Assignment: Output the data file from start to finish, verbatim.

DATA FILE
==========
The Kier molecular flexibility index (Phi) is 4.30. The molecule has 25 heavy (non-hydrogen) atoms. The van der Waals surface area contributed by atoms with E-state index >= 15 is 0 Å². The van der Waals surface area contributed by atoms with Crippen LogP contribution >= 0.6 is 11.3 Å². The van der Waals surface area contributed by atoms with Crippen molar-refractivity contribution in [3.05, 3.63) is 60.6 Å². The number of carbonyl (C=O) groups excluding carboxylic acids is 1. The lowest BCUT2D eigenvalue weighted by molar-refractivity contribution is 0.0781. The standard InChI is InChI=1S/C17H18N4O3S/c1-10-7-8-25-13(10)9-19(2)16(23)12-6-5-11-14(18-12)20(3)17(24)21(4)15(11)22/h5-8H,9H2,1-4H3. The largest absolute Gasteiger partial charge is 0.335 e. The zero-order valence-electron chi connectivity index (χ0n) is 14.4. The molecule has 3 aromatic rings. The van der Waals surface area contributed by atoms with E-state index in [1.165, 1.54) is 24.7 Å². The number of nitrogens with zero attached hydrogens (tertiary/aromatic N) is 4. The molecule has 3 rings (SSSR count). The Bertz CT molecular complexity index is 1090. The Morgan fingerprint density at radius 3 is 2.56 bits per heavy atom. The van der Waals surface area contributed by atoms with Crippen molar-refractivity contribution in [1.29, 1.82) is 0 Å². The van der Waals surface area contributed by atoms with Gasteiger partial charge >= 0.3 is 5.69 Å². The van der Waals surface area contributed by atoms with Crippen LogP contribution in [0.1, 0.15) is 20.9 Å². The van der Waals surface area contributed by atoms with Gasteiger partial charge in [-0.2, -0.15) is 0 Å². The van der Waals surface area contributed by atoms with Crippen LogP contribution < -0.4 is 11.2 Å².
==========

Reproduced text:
The Kier molecular flexibility index (Phi) is 4.30. The molecule has 25 heavy (non-hydrogen) atoms. The van der Waals surface area contributed by atoms with E-state index >= 15 is 0 Å². The van der Waals surface area contributed by atoms with Crippen LogP contribution >= 0.6 is 11.3 Å². The van der Waals surface area contributed by atoms with Crippen molar-refractivity contribution in [3.05, 3.63) is 60.6 Å². The number of carbonyl (C=O) groups excluding carboxylic acids is 1. The lowest BCUT2D eigenvalue weighted by molar-refractivity contribution is 0.0781. The standard InChI is InChI=1S/C17H18N4O3S/c1-10-7-8-25-13(10)9-19(2)16(23)12-6-5-11-14(18-12)20(3)17(24)21(4)15(11)22/h5-8H,9H2,1-4H3. The largest absolute Gasteiger partial charge is 0.335 e. The zero-order valence-electron chi connectivity index (χ0n) is 14.4. The molecule has 3 aromatic rings. The van der Waals surface area contributed by atoms with E-state index in [1.165, 1.54) is 24.7 Å². The number of nitrogens with zero attached hydrogens (tertiary/aromatic N) is 4. The molecule has 3 rings (SSSR count). The Bertz CT molecular complexity index is 1090. The Morgan fingerprint density at radius 3 is 2.56 bits per heavy atom. The van der Waals surface area contributed by atoms with Crippen molar-refractivity contribution in [1.29, 1.82) is 0 Å². The van der Waals surface area contributed by atoms with Gasteiger partial charge >= 0.3 is 5.69 Å². The van der Waals surface area contributed by atoms with Crippen LogP contribution in [0.1, 0.15) is 20.9 Å². The van der Waals surface area contributed by atoms with Gasteiger partial charge in [-0.2, -0.15) is 0 Å². The van der Waals surface area contributed by atoms with Crippen LogP contribution < -0.4 is 11.2 Å².